Thursday, January 24, 2019

Danger Thin Ice

Mystery is at the heart of creativity. That, and surprise.
~Julia Cameron

I come by my eccentric imagination from both of my parents. My father writes and makes digital art and my mother makes mixed media art, among other things. I thought it would be cool if we did something like the SPARK project, where an artist and a poet swap work and create something. My dad made a digital art work to go with my donut poem and I used this piece by my dad to write a poem:

Danger Thin Ice by Harry W. Yeatts, Jr.

I wrote a golden shovel (poem where the last words of each line form a sentence) inspired by my dad's "Danger Thin Ice" and using the following quote:

I am fascinated by the idea that our civilization is like a thin layer of ice upon a deep ocean of chaos and darkness
~Werner Herzog

by Tabatha Yeatts

The dog delights in being where the snow is
and circles the pond with happy abandon like
a baby for whom the bathtub is a
playground for squealing and smacking the thin
bubbles. The dog skitters around the ice,
making her owner nervous. But it's the boys up on
the hill, readying their sleds to go down again, a
run in a long line of runs, while the sun considers drifting deep
behind the mountain, sliding behind an ocean
of clouds, whom the dog's owner should be thinking of.
Even though they have coasted that path before, chaos
is not such a far detour from laughter, and
the glint of ice's light, not so far from darkness.


Going to Walden has the Poetry Friday round-up. Thanks, Tara!


Erin Mauger said...

Thanks for sharing. It's always cool when different types of makers can come together and collaborate on various projects :)

KatApel - said...

Oh wow! How very clever you are, adding that sinister layer into your golden shovel. (And I love the heart of your project. Am sure your dad does, too!)

Kimberly Hutmacher said...

Both your golden shovel and the art that inspired it are so very good. Bravo to you both!

Tabatha said...

This is one of the poems I actually could write an essay about, so I probably should do that so my dad can read that too! I imagine us (Americans) being like the boys on the hill, expecting that the ice will hold because it held in the past, when actually it has grown weak. The shape of the poem is thin in the middle, like a spot that could break under the unwary. The pleasant side of water/life/civilization (snow, bathtub, "ocean of clouds") is directly mentioned, but the flip side, the water that menaces, is just an undercurrent, ha ha. Will the boys stop before the ice gives out? We don't know, do we?

Tara said...

I can see why you could write an essay about the ideas behind this fabulous poem, Tabatha. A poem for our times, too. Loved these lines:
is not such a far detour from laughter, and
the glint of ice's light, not so far from darkness.

jama said...

Wonderful poem and very cool art by your Dad, Tabatha. Very talented family!!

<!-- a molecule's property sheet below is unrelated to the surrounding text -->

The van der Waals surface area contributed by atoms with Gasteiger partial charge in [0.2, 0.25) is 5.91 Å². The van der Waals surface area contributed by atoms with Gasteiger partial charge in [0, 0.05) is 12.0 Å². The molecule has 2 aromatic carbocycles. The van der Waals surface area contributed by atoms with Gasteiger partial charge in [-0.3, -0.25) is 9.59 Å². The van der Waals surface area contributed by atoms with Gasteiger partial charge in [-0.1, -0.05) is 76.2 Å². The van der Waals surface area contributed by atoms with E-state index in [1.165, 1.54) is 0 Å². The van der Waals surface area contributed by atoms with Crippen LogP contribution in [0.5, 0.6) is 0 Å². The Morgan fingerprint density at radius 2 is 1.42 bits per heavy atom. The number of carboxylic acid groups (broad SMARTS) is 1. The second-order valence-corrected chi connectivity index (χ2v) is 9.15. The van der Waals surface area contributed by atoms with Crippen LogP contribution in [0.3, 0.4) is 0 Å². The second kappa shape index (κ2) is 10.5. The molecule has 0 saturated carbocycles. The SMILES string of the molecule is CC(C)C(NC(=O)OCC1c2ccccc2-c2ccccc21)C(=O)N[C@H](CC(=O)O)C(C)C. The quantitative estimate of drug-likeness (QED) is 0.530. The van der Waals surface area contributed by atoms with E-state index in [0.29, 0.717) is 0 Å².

Jone said...

How totally cool that you could collaborate with you Dad. Gorgeous art and the poem captures it.

Linda Mitchell said...

Wow! This poem gives me the shivers.....the danger lurking where the dog's owner isn't looking. YIKES! Really beautiful, short story in this golden shovel. And, that you get to collaborate with your Dad?! That's truly icing on the cake. I love how one line of your poem is simply, "of". It makes me slow down and wonder.

Jane @ said...

Wow, that's so cool - I come from a family of readers, but not so much creators, though my grandmother did dabble in painting and story writing!

Mary Lee said...

Another wow from me! What fun to be able to make art with your artistic family! Those are some family treasures for sure! Love how your poem moves the reader's eye from the dog to the sledding boys who are oblivious.

Margaret Simon said...

My father is an artist, and I've written a chapbook of poems to his art as well as used it to inspire my April poem-a-day. I love your golden shovel for a few reasons; one, the line gets hidden inside the poem, and two, the action that can lead to chaos or laughter. We are always teetering on the edge between light and dark. A wonderful Art Spark!

Michelle Kogan said...

Strong, powerful poem Tabatha, you brought memories back of Werner Herzog's book and film Fitzcarraldo, which so fascinated me. Gorgeous image by your Dad, an inspiring piece. So you've had it coming and going with two artist/writer parents, both my kids have that too and are both in the arts. Thanks for this rich post!

Ruth said...

I love the way you've shown both sides of chaos. Great job!

Catherine Flynn said...

How wonderful that you are able to collaborate with your parents! Your poem is stunning. I am in awe of how you effortlessly glide from "happy abandon" to "chaos is not such a far detour from laughter." Thank you for sharing, Tabatha.

Kay said...

What a chilling twist to your poem. There are so many layers of things to think about. If you write that essay, I hope you share it, too.

Heidi Mordhorst said...

Oooooooh shivers! I admire your hereditary eccentric imagination, my dear. And I love Imaginary Billy, too.

JoAnn Early Macken said...

I love how you've used the title of your poem to start the Werner Herzog quote. I am nervous, too, about the chaos and darkness.

KatApel - said...

This is glorious, Tabatha. I'm sorry I missed it when first you posted it - but so glad I caught it today. I do love Golden Shovels. They bring something special to the poetry line-up.

KatApel - said...

Giggling... because I see I DID see this in January. And I was equally impressed then. (My mind is obviously still addled.)

Karen Eastlund said...

Hi Tabatha: This is really "cool"... thin sheet of ice not withstanding. I have not tried golden shovel poems, but this one is surely a good model. Thanks so much for sharing it, as well as your father's art... both stunning. Enjoy your week...